Most of these communities have very weak health-care systems and are unprepared to deal with this pandemic. That’s why prevention and quick coordinated response are the most efficient strategies, but it’s impossible to form a plan without all the necessary information. That’s why it’s crucial to localize Coronavirus resources and materials in the communities with low resource languages. If we take Africa as an example, strategy to localize these resources and materials has to be thoroughly planned. Every language is deeply connected with history of its people and stands as a vital part of their cultural identity. Many African languages were suppressed during the colonial era, making them near extinct – with many having less the 2500 speakers today. The fact many live in secluded, inaccessible areas, makes the matter even more difficult. This makes it hard to maintain a regular flow of interaction or provide any COVID-19 material and it must be taken into account that some of these communities are not willing to be taught a second/intermediate language, or to be a part of urbanization.
That’s why the best plan would be to utilize the existing resources, being mindful of tradition and culture. Representatives of these smaller communities must find a way to keep their kindred updated with relevant information. For example, in Lancaster, Pennsylvania, authorities keep Amish communities informed by cooperating with priesthood and by sending pamphlets via couriers to churches in both English and Pennsylvania Dutch (which is a dialect of German the Amish most commonly use).
Informing Amish communities is also very challenging, given they are isolated and reject most modern technologies and utilizing their practice of church-going as a form of dissemination of information is a good prevention plan in the fight against COVID – 19. Lessons learned here could help design and deploy methods of approaching and informing similar isolated communities and giving them a fighting chance against COVID-19.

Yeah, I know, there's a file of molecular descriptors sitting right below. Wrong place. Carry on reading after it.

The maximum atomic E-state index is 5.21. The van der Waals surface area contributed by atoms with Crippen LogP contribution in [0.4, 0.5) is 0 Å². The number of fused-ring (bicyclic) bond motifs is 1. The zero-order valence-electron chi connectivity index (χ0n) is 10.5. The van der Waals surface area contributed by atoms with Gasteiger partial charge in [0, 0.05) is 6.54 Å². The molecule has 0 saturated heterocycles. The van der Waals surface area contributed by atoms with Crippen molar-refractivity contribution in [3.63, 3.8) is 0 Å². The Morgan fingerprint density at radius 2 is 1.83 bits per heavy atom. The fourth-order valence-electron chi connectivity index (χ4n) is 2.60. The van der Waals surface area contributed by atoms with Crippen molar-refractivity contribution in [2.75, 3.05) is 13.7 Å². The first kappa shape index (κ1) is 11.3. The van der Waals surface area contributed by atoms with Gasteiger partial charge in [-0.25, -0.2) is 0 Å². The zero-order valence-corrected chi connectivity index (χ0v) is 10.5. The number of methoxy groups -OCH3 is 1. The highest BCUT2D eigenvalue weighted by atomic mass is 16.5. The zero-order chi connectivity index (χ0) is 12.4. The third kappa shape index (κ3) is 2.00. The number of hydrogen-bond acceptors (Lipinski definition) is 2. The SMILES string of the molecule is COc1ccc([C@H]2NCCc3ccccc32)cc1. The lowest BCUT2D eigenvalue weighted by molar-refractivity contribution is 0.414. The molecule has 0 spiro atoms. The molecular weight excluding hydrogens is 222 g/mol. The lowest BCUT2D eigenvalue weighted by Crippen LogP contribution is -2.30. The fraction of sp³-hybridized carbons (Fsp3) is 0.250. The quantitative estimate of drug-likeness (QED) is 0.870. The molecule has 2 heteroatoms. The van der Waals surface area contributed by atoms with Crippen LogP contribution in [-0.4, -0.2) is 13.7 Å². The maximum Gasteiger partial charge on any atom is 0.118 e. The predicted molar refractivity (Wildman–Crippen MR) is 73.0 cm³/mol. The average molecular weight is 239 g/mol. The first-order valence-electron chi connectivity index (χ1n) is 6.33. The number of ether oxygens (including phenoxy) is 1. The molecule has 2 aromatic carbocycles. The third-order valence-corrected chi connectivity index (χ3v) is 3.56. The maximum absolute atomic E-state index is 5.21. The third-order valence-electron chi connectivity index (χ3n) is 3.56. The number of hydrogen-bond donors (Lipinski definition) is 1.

Thus, for the low resource language communities, the plan would be to utilize their traditional media of communication. For the people who live in rural settlements the instrumental model or demonstrative model of communication are often practiced, so the focus should be on already available and practiced means of informing the public.
For the communities which do not speak European languages but only the “tribal” languages, visual mode of dissemination of all COVID – 19 relevant information would most likely be the most convenient way of communicating the message. Inequalities between countries and languages are reflected in the amount and absence of language resources. Africa, despite being ethnically diverse and being a home to a myriad of families of languages, remains unable to standardize means of communication making it a top priority in the effort to localize information and keep the public informed of the threats this global pandemic brings.
Aboriginal tribes of Australia and many others throughout Asia and South America should also be included in these efforts. The governments all over the world are tackling this issue with varying degree of success, but not all have the time, manpower or resources to do so effectively. The COVID – 19 pandemic shows that the expansion of language resources should not be an afterthought. Knowledge is our most powerful asset, one all of humanity is entitled to, and the least we could do is make it available to those who need it now more than ever.